Published on 01 Aug 12
by "THE TAX SPECIALIST" JOURNAL ARTICLE
The allocation of value between land and non-land assets has direct duty and capital gains tax (CGT) implications. What is required for duty purposes is the apportionment of the market value of the whole going concern entity between land and non-land assets to assess whether the relevant duty threshold has been exceeded.
For CGT purposes, the value apportionment between land and non-land assets is required for a principal asset test to assess Australian CGT payable by foreign residents. In this article, the authors discuss relevant valuation principles, and conclude that a value apportionment exercise conducted for duty and CGT purposes warrants more complex and lateral valuation thinking than does the normal total value assessment exercise undertaken for the purposes of the underlying commercial transaction. Unfortunately, the necessary shift in valuation thinking when the focus of valuation changes from total value assessment to value apportionment has received little attention in practice, and there are likely to be negative flow-on duty and CGT implications.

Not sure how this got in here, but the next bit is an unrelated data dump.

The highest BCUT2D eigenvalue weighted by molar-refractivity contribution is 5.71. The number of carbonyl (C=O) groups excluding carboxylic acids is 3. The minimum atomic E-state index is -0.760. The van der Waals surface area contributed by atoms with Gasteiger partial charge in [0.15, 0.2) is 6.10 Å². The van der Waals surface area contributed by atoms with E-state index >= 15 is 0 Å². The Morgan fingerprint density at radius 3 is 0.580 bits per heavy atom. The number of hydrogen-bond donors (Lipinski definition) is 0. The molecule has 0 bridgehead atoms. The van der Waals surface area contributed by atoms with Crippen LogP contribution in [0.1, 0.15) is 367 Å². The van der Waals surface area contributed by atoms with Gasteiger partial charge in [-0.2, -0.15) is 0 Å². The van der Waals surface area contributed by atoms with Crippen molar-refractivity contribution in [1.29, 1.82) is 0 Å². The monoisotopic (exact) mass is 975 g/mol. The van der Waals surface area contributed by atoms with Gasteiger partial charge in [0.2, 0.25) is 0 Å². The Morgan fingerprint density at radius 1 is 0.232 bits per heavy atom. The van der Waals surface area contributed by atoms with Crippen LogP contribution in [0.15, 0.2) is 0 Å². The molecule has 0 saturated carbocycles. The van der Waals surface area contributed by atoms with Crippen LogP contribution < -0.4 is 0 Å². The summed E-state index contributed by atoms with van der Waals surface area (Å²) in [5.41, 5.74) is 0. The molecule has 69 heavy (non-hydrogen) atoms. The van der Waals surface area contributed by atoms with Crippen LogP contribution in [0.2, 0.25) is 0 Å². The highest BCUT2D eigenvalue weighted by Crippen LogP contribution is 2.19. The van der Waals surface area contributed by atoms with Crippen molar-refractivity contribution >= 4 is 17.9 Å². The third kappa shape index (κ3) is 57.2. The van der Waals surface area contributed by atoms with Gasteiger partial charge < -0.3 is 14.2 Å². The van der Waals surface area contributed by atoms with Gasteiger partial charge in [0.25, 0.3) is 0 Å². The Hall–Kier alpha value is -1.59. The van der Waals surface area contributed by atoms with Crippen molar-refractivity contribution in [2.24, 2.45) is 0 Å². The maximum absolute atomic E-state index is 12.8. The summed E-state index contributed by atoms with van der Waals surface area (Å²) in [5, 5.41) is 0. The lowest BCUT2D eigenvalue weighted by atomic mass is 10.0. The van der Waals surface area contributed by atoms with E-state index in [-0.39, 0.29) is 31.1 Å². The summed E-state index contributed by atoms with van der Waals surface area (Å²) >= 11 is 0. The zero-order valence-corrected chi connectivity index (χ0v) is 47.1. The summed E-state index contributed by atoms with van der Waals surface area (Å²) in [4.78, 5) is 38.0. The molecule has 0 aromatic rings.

Hung is a Director of Lonergan Edwards & Associates Limited. Dr Hung Chu completed his master degree in Finance and Banking (with Merit among the top 2% of graduates) from the University of Sydney and his doctoral degree in Finance from the University of Technology, Sydney (graduated on Chancellor's List for Exceptional Scholarly Achievement in PhD research). He has 12 years of experience in the provision of valuation services and numerous technical papers published in academic and practitioners' journals.
- Current at
15 May 2015
Wayne is an internationally distinguished
practitioner with over 40 years valuation experience in takeovers
and mergers, litigation including loss assessment, tax, stamp duty
and other regulatory purposes. Wayne is the author of two leading
valuation texts and over 100 published technical papers in various
leading industry journals.
- Current at
10 August 2015